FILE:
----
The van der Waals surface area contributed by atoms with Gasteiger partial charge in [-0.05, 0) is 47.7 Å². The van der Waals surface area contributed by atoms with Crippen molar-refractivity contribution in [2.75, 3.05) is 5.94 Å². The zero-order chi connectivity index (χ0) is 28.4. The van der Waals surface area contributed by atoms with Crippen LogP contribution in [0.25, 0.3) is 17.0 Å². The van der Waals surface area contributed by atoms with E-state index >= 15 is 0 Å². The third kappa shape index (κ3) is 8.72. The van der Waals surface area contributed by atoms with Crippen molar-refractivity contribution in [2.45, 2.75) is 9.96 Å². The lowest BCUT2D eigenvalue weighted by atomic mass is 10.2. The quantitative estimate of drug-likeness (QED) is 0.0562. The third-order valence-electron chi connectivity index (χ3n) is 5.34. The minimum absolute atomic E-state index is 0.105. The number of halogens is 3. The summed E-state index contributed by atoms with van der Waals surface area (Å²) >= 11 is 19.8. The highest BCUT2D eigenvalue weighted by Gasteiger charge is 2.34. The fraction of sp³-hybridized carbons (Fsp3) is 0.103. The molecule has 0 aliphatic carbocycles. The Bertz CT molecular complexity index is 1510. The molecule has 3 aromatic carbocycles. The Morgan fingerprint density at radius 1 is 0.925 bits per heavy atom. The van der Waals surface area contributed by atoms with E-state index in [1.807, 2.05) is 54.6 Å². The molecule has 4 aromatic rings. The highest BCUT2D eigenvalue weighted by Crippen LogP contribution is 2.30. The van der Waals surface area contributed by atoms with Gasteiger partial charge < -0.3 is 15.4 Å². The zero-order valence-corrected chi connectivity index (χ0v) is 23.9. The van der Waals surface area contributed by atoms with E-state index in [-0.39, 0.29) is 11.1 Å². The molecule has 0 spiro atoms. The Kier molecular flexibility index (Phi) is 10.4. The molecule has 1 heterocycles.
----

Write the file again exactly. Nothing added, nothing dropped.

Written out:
The van der Waals surface area contributed by atoms with Gasteiger partial charge in [-0.05, 0) is 47.7 Å². The van der Waals surface area contributed by atoms with Crippen molar-refractivity contribution in [2.75, 3.05) is 5.94 Å². The zero-order chi connectivity index (χ0) is 28.4. The van der Waals surface area contributed by atoms with Crippen LogP contribution in [0.25, 0.3) is 17.0 Å². The van der Waals surface area contributed by atoms with E-state index >= 15 is 0 Å². The third kappa shape index (κ3) is 8.72. The van der Waals surface area contributed by atoms with Crippen molar-refractivity contribution in [2.45, 2.75) is 9.96 Å². The lowest BCUT2D eigenvalue weighted by atomic mass is 10.2. The quantitative estimate of drug-likeness (QED) is 0.0562. The third-order valence-electron chi connectivity index (χ3n) is 5.34. The minimum absolute atomic E-state index is 0.105. The number of halogens is 3. The summed E-state index contributed by atoms with van der Waals surface area (Å²) >= 11 is 19.8. The highest BCUT2D eigenvalue weighted by Gasteiger charge is 2.34. The fraction of sp³-hybridized carbons (Fsp3) is 0.103. The molecule has 0 aliphatic carbocycles. The Bertz CT molecular complexity index is 1510. The molecule has 3 aromatic carbocycles. The Morgan fingerprint density at radius 1 is 0.925 bits per heavy atom. The van der Waals surface area contributed by atoms with E-state index in [1.807, 2.05) is 54.6 Å². The molecule has 4 aromatic rings. The highest BCUT2D eigenvalue weighted by Crippen LogP contribution is 2.30. The van der Waals surface area contributed by atoms with Gasteiger partial charge < -0.3 is 15.4 Å². The zero-order valence-corrected chi connectivity index (χ0v) is 23.9. The van der Waals surface area contributed by atoms with E-state index in [-0.39, 0.29) is 11.1 Å². The molecule has 0 spiro atoms. The Kier molecular flexibility index (Phi) is 10.4. The molecule has 1 heterocycles.